The Arkansas House has voted to stop the administration of testing linked to the federal Common Core education standards.
The bill, which would end participation by the state in the Partnership for Assessment of Readiness for College and Careers (PARCC) exam after June 30, was passed by the House after an 86-1 vote. It is now on its way to the state Senate.
The exam, which replaced the Arkansas benchmark exam in the state, will still be taken by students this spring. There has been no word concerning what test would replace the PARCC for future testing.
The current exam used in the state is based on the Common Core standards, a set of English and math benchmarks for each grade level that have been introduced in over 40 states across the nation, including Arkansas. While the standards were created in an effort to ensure high school graduates were ready for college or a career through the creation of national curriculum goals that could easily be compared across the nation, and have received support from the Obama administration, they have been recently attacked by conservatives who feel they are a way for the federal government to intrude on local school systems, writes Andrew Demillo for Arkansas Online.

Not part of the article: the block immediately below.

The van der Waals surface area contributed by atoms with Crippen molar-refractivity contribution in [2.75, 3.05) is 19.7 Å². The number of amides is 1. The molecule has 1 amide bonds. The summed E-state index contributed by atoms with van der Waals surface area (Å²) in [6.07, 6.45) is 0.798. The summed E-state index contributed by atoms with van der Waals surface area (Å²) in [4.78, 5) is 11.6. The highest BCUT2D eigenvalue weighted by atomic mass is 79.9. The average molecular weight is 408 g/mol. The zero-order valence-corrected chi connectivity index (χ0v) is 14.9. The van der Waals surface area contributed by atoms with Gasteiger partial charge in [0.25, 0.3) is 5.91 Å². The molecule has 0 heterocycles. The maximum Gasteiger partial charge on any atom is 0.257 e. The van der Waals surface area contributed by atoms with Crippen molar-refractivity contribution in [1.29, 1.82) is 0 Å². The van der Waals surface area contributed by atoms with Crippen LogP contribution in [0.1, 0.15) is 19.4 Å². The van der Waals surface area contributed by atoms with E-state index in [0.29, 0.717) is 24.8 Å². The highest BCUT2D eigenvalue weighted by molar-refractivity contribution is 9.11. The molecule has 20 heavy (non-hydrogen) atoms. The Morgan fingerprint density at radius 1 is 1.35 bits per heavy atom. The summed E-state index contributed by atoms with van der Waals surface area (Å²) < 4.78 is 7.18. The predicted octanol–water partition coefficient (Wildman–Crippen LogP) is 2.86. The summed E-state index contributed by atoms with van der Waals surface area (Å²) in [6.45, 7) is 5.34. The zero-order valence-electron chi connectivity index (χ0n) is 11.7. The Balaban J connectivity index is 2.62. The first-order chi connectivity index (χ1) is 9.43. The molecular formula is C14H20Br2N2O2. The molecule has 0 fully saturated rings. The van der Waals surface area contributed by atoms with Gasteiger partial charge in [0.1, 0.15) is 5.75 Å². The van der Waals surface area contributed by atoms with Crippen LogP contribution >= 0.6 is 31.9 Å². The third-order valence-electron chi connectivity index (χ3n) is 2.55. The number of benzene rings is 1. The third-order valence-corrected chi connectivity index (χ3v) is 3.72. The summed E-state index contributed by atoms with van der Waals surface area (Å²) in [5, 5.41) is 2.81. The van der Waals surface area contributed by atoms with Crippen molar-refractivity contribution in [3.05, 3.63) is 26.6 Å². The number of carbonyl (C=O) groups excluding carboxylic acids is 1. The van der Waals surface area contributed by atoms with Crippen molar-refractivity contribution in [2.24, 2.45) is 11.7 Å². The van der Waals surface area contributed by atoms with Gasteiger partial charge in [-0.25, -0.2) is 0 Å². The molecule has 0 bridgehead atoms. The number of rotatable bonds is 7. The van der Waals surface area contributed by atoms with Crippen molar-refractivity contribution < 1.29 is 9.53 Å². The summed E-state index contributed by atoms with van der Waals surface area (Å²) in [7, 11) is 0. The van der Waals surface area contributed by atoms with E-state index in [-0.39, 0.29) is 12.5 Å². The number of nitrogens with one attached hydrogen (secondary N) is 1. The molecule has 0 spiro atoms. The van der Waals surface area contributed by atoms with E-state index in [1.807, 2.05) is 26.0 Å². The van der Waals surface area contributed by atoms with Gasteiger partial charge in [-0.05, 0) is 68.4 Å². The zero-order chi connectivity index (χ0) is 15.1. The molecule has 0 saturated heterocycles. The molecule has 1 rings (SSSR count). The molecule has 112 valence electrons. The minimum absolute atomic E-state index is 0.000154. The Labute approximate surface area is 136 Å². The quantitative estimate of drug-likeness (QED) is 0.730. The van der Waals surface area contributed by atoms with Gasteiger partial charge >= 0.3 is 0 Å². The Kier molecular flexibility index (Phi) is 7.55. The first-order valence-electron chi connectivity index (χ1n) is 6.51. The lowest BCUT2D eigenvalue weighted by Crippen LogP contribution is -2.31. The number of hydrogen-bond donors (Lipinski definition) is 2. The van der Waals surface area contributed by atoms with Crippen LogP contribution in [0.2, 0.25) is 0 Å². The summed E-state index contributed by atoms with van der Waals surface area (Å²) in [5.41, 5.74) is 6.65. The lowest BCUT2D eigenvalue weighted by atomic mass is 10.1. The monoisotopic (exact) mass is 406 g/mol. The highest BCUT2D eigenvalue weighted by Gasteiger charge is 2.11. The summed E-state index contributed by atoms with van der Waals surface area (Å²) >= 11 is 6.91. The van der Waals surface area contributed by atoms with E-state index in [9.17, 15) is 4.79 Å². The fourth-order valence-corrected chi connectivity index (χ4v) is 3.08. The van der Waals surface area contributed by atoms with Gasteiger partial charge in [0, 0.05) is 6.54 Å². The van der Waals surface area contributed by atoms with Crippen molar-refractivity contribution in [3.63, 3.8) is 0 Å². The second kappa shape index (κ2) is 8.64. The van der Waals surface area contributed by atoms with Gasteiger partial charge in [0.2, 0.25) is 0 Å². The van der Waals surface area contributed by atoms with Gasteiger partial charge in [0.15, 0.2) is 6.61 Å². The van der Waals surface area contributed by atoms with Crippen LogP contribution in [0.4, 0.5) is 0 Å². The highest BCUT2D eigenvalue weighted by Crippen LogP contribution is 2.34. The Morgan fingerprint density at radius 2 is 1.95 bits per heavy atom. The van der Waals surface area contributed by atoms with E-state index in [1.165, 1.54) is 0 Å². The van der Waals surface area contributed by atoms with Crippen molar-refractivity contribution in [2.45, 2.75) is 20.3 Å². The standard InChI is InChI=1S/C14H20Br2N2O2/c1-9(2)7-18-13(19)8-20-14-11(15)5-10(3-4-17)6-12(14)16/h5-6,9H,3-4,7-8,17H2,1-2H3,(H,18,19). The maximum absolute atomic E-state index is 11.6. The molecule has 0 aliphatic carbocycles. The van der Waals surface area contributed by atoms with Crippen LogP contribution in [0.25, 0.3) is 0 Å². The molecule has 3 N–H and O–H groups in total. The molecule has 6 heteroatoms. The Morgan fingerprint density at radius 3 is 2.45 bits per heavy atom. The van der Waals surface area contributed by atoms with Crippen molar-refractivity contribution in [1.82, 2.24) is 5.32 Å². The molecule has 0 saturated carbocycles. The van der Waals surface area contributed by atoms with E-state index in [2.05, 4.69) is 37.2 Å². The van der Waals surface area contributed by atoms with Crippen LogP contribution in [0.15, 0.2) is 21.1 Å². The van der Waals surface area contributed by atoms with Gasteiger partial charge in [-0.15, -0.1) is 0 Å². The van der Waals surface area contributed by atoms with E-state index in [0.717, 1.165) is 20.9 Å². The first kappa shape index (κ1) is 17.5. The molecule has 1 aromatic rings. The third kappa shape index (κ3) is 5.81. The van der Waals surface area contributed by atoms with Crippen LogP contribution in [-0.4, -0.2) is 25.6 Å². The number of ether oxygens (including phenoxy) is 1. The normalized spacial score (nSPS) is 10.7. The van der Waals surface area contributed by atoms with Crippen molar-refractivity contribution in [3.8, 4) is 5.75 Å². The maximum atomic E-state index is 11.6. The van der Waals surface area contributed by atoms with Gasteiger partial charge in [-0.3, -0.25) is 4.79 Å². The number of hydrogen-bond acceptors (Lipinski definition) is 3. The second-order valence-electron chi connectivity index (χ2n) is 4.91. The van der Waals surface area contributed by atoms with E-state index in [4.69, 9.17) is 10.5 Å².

The test in itself has become highly controversial due to its online administration, reports Max Brantley for The Arkansas Times.
A 16-member task force has been created by Governor Asa Hutchinson in order to review curriculum and assessment issues pertaining to Common Core standards and determine whether or not they are a good fit for the state. While there have not been any names released yet as to who will be on the task force, it will be made up of educators, parents, business leaders and students.
“The governor does not support automatically renewing the PARCC assessment, and before determining the future on assessments, we want to receive a recommendation from the Council on Common Core Review,” Hutchinson spokesman J.R. Davis said in an email.
The end of the exam in the state does not mean an end to the use of Common Core standards. Representative Mark Lowery, who proposed the legislation, said he does not believe the bill will have an effect on the standards.
“One of the greatest enemies and being able to think outside the box is the status quo, and right now the PARCC test is the status quo … The truth is there are some excellent assessment alternatives that can be looked at,” Lowery said.